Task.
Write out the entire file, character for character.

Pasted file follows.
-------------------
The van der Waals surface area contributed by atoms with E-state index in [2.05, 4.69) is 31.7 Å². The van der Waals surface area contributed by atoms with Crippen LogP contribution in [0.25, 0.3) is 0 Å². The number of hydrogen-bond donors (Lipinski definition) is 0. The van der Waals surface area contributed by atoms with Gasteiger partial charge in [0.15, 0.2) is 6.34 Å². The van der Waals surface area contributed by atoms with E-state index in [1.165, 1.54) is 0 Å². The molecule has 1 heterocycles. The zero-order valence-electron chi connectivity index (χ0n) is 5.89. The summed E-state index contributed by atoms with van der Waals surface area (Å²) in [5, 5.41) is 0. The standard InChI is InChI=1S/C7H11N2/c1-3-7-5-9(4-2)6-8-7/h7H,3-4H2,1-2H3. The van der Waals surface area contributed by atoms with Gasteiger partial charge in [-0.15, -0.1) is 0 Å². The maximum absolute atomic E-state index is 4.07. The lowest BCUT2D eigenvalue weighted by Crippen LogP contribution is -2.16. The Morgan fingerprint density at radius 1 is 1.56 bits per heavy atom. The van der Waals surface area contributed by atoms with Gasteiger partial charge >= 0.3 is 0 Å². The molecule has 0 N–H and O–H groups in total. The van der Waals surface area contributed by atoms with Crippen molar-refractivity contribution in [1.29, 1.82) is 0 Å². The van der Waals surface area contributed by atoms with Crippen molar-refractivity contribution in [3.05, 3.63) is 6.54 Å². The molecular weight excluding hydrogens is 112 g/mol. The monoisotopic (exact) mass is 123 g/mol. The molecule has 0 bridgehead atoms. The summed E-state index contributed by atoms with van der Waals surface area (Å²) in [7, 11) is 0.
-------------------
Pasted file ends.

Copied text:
The van der Waals surface area contributed by atoms with E-state index in [2.05, 4.69) is 31.7 Å². The van der Waals surface area contributed by atoms with Crippen LogP contribution in [0.25, 0.3) is 0 Å². The number of hydrogen-bond donors (Lipinski definition) is 0. The van der Waals surface area contributed by atoms with Gasteiger partial charge in [0.15, 0.2) is 6.34 Å². The van der Waals surface area contributed by atoms with E-state index in [1.165, 1.54) is 0 Å². The molecule has 1 heterocycles. The zero-order valence-electron chi connectivity index (χ0n) is 5.89. The summed E-state index contributed by atoms with van der Waals surface area (Å²) in [5, 5.41) is 0. The standard InChI is InChI=1S/C7H11N2/c1-3-7-5-9(4-2)6-8-7/h7H,3-4H2,1-2H3. The van der Waals surface area contributed by atoms with Gasteiger partial charge in [-0.15, -0.1) is 0 Å². The maximum absolute atomic E-state index is 4.07. The lowest BCUT2D eigenvalue weighted by Crippen LogP contribution is -2.16. The Morgan fingerprint density at radius 1 is 1.56 bits per heavy atom. The van der Waals surface area contributed by atoms with Gasteiger partial charge >= 0.3 is 0 Å². The molecule has 0 N–H and O–H groups in total. The van der Waals surface area contributed by atoms with Crippen molar-refractivity contribution in [1.29, 1.82) is 0 Å². The van der Waals surface area contributed by atoms with Crippen molar-refractivity contribution in [3.05, 3.63) is 6.54 Å². The molecular weight excluding hydrogens is 112 g/mol. The monoisotopic (exact) mass is 123 g/mol. The molecule has 0 bridgehead atoms. The summed E-state index contributed by atoms with van der Waals surface area (Å²) in [7, 11) is 0.